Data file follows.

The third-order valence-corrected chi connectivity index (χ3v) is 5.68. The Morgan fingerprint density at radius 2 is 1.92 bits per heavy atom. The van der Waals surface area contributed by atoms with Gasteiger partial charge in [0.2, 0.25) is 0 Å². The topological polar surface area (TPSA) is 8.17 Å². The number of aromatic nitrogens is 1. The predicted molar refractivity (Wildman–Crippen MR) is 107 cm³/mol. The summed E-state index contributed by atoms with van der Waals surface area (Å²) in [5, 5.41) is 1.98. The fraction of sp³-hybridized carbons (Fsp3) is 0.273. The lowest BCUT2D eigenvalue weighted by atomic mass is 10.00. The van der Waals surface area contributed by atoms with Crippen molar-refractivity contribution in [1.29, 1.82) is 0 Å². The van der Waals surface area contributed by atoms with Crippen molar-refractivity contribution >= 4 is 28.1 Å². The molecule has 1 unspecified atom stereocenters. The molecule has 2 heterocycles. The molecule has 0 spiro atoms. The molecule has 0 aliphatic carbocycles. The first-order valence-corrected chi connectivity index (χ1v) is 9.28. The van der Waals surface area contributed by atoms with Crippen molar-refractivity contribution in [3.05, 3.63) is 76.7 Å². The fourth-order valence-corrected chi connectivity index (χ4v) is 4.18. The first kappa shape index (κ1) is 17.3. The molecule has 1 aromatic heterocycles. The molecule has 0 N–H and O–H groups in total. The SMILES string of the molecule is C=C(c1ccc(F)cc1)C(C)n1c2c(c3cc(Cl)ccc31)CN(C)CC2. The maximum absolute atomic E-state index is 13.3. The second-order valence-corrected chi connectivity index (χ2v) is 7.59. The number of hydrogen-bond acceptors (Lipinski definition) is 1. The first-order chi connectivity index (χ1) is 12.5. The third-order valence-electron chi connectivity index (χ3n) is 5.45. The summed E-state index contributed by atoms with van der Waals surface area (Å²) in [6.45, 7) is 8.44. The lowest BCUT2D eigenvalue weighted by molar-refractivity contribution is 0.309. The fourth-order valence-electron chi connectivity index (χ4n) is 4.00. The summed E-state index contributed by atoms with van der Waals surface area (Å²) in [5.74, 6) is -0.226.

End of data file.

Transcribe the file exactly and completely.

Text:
The third-order valence-corrected chi connectivity index (χ3v) is 5.68. The Morgan fingerprint density at radius 2 is 1.92 bits per heavy atom. The van der Waals surface area contributed by atoms with Gasteiger partial charge in [0.2, 0.25) is 0 Å². The topological polar surface area (TPSA) is 8.17 Å². The number of aromatic nitrogens is 1. The predicted molar refractivity (Wildman–Crippen MR) is 107 cm³/mol. The summed E-state index contributed by atoms with van der Waals surface area (Å²) in [5, 5.41) is 1.98. The fraction of sp³-hybridized carbons (Fsp3) is 0.273. The lowest BCUT2D eigenvalue weighted by atomic mass is 10.00. The van der Waals surface area contributed by atoms with Crippen molar-refractivity contribution in [1.29, 1.82) is 0 Å². The van der Waals surface area contributed by atoms with Crippen molar-refractivity contribution >= 4 is 28.1 Å². The molecule has 1 unspecified atom stereocenters. The molecule has 2 heterocycles. The molecule has 0 spiro atoms. The molecule has 0 aliphatic carbocycles. The first-order valence-corrected chi connectivity index (χ1v) is 9.28. The van der Waals surface area contributed by atoms with Crippen molar-refractivity contribution in [3.05, 3.63) is 76.7 Å². The fourth-order valence-corrected chi connectivity index (χ4v) is 4.18. The first kappa shape index (κ1) is 17.3. The molecule has 1 aromatic heterocycles. The molecule has 0 N–H and O–H groups in total. The SMILES string of the molecule is C=C(c1ccc(F)cc1)C(C)n1c2c(c3cc(Cl)ccc31)CN(C)CC2. The maximum absolute atomic E-state index is 13.3. The second-order valence-corrected chi connectivity index (χ2v) is 7.59. The number of hydrogen-bond acceptors (Lipinski definition) is 1. The first-order chi connectivity index (χ1) is 12.5. The third-order valence-electron chi connectivity index (χ3n) is 5.45. The summed E-state index contributed by atoms with van der Waals surface area (Å²) in [6.45, 7) is 8.44. The lowest BCUT2D eigenvalue weighted by molar-refractivity contribution is 0.309. The fourth-order valence-electron chi connectivity index (χ4n) is 4.00. The summed E-state index contributed by atoms with van der Waals surface area (Å²) in [5.74, 6) is -0.226.